Most people understand the importance of retirement planning. When they start working at their first jobs, they should also begin to save for their retirements by making contributions to their employer-sponsored 401(k) plans. However, certain employers do not offer these types of plans and might offer pensions or 403(b) plans instead. At Elder Care Direction, we can help you to understand the different types of retirement accounts and investment options that you might have available to you.
A 401(k) plan is an employer-sponsored retirement account that is tax-advantaged. A 403(b) plan is similar but is offed by nonprofit organizations, public education institutions, and hospitals. These are tax-sheltered annuity plans that give you the choice between investing in high-, middle- or conservative-risk securities. Your employer may also offer a matching amount for your contributions.
Before 403(b) plans were recognized by the Internal Revenue Service, some tax-exempt employers placed money into annuity contracts for the benefit of their employees. These were usually individual annuities that were owned by the individual employees.
The IRS put section 403(b) into place in 1958 for the purpose of limiting the contribution amounts to these annuities. At that time, 403(b) participants could only invest in insurance annuity products. Congress added a provision to section 403(b) in 1974 that allowed participants to invest in mutual funds in addition to their annuity investments.
Modern 403(b) plans
Modern 403(b) plans function similarly to 401(k) plans. Both allow eligible employees to make pre-tax contributions into retirement plans through their jobs. The contributions that you make to a 403(b) or a 401(k) plan are made on a pre-tax basis. This means that you will not be taxed on your contributions until you begin to take distributions after you retire. Employers are also allowed to contribute to the plans of their employees, allowing you to benefit from having extra tax-free funds investing in your plan.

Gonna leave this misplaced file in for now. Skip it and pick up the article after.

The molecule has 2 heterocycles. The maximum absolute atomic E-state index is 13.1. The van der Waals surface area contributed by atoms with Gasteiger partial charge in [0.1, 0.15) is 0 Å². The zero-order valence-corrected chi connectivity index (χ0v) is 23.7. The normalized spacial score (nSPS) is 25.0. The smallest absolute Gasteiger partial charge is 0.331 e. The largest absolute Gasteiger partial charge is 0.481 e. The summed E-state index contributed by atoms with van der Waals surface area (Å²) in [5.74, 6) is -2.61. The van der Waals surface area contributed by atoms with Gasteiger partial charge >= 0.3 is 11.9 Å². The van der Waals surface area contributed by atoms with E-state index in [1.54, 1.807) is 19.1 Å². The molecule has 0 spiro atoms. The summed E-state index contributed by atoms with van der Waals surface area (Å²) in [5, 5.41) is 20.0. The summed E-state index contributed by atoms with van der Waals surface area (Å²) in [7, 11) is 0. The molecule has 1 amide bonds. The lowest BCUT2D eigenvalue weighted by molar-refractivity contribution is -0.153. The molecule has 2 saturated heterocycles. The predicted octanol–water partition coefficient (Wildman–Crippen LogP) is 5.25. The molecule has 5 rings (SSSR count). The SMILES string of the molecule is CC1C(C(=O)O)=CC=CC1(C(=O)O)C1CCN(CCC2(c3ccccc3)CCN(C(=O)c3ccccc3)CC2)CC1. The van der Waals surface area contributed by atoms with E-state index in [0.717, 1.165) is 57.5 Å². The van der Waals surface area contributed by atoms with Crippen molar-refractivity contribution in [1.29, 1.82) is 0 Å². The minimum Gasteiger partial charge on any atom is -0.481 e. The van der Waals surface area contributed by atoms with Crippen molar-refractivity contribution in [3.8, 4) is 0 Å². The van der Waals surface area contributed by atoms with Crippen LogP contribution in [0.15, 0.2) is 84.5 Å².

403(b) contribution limits
The elective deferrals that you can make to your 403(b) plan are limited. For 2019, you can contribute up to a maximum of $19,000 from your salary to your 403(b) plan. If you are aged 50 or older, you can contribute up to an additional $6,000 per year for catch-up contributions. This brings your total maximum contribution amount to $25,000.
The total amount that can be contributed to an employee’s 403(b) plan includes a combination of all of his or her own elective deferrals together with the contributions that are made by the employer. When these amounts are added together, they cannot exceed more than $56,000 or 100% of the taxable wages that you received during the most recent year that you worked.
Choosing your 403(b) investments
The primary difference between a 403(b) plan and a 401(k) plan is the availability of investment choices that are available. People who have 401(k) plans are able to select from a broader selection of investments, including exchange-traded funds, mutual funds, and individual securities. For 403(b) investors, however, the employees are only allowed to invest in annuities and mutual funds. This means that your investment choices with a 403(b) plan will be limited.
Annuities may be variable or fixed. Variable annuities work similarly to mutual funds. If you are invested in variable annuities, your income after you retire will depend on how well the investments have performed in the variable annuities. Fixed annuities offer guaranteed payouts and work similarly to pension plans.
Regardless of its type, the fees that are associated with an annuity will be higher than the fees for other investment products. However, the returns that you can expect to receive are generally more stable. For example, if you have a lifetime annuity, you will be guaranteed to receive an income from it for your life.
When you are trying to decide how you want to invest your money, it is important for you to consider the costs. You should think about the fees, any annual charges, the return on investment, the types of annuities, and the types of mutual funds. You should also try to understand the policies for cashing them out.
Using a 403(b) plan as a part of your overall retirement strategy
If your employer offers a 403(b) plan, it will serve as an important portion of your overall plan for retirement. However, it should not be everything. Planning for retirement should involve many different parts that fit together. You will need to determine when you will retire, your potential eligibility for Social Security and when to start receiving it, the amount of monthly income that you will need for your lifestyle, and more.
Schedule an appointment with Elder Care Direction
At Elder Care Direction, we work with older adults and their families to help them to plan for their retirement years. We can talk to you about the options that you might have and offer some guidance about the different types of savings options that you might have available to you. Fill out our online contact form to schedule an appointment.